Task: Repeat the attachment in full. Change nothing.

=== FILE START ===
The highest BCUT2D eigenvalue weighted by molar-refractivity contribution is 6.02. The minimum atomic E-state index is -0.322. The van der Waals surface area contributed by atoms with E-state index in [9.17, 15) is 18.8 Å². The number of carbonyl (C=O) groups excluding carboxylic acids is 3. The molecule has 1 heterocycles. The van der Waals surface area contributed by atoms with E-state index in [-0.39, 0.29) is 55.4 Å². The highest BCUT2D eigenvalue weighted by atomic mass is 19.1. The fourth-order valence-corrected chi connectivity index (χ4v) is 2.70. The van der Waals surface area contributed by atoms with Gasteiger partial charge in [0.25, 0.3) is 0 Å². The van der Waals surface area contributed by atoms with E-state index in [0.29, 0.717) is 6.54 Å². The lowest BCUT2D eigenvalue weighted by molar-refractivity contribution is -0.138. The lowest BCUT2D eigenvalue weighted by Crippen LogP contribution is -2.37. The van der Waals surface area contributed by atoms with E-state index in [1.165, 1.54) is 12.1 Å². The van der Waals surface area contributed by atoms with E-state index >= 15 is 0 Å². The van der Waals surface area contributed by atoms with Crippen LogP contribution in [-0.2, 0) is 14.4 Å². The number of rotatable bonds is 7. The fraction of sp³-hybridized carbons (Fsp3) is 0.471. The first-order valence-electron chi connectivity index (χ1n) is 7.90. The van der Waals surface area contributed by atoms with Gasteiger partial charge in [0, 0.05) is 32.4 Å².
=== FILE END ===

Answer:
The highest BCUT2D eigenvalue weighted by molar-refractivity contribution is 6.02. The minimum atomic E-state index is -0.322. The van der Waals surface area contributed by atoms with E-state index in [9.17, 15) is 18.8 Å². The number of carbonyl (C=O) groups excluding carboxylic acids is 3. The molecule has 1 heterocycles. The van der Waals surface area contributed by atoms with E-state index in [-0.39, 0.29) is 55.4 Å². The highest BCUT2D eigenvalue weighted by atomic mass is 19.1. The fourth-order valence-corrected chi connectivity index (χ4v) is 2.70. The van der Waals surface area contributed by atoms with Gasteiger partial charge in [0.25, 0.3) is 0 Å². The van der Waals surface area contributed by atoms with E-state index in [0.29, 0.717) is 6.54 Å². The lowest BCUT2D eigenvalue weighted by molar-refractivity contribution is -0.138. The lowest BCUT2D eigenvalue weighted by Crippen LogP contribution is -2.37. The van der Waals surface area contributed by atoms with E-state index in [1.165, 1.54) is 12.1 Å². The van der Waals surface area contributed by atoms with E-state index >= 15 is 0 Å². The van der Waals surface area contributed by atoms with Crippen LogP contribution in [-0.2, 0) is 14.4 Å². The number of rotatable bonds is 7. The fraction of sp³-hybridized carbons (Fsp3) is 0.471. The first-order valence-electron chi connectivity index (χ1n) is 7.90. The van der Waals surface area contributed by atoms with Gasteiger partial charge in [0, 0.05) is 32.4 Å².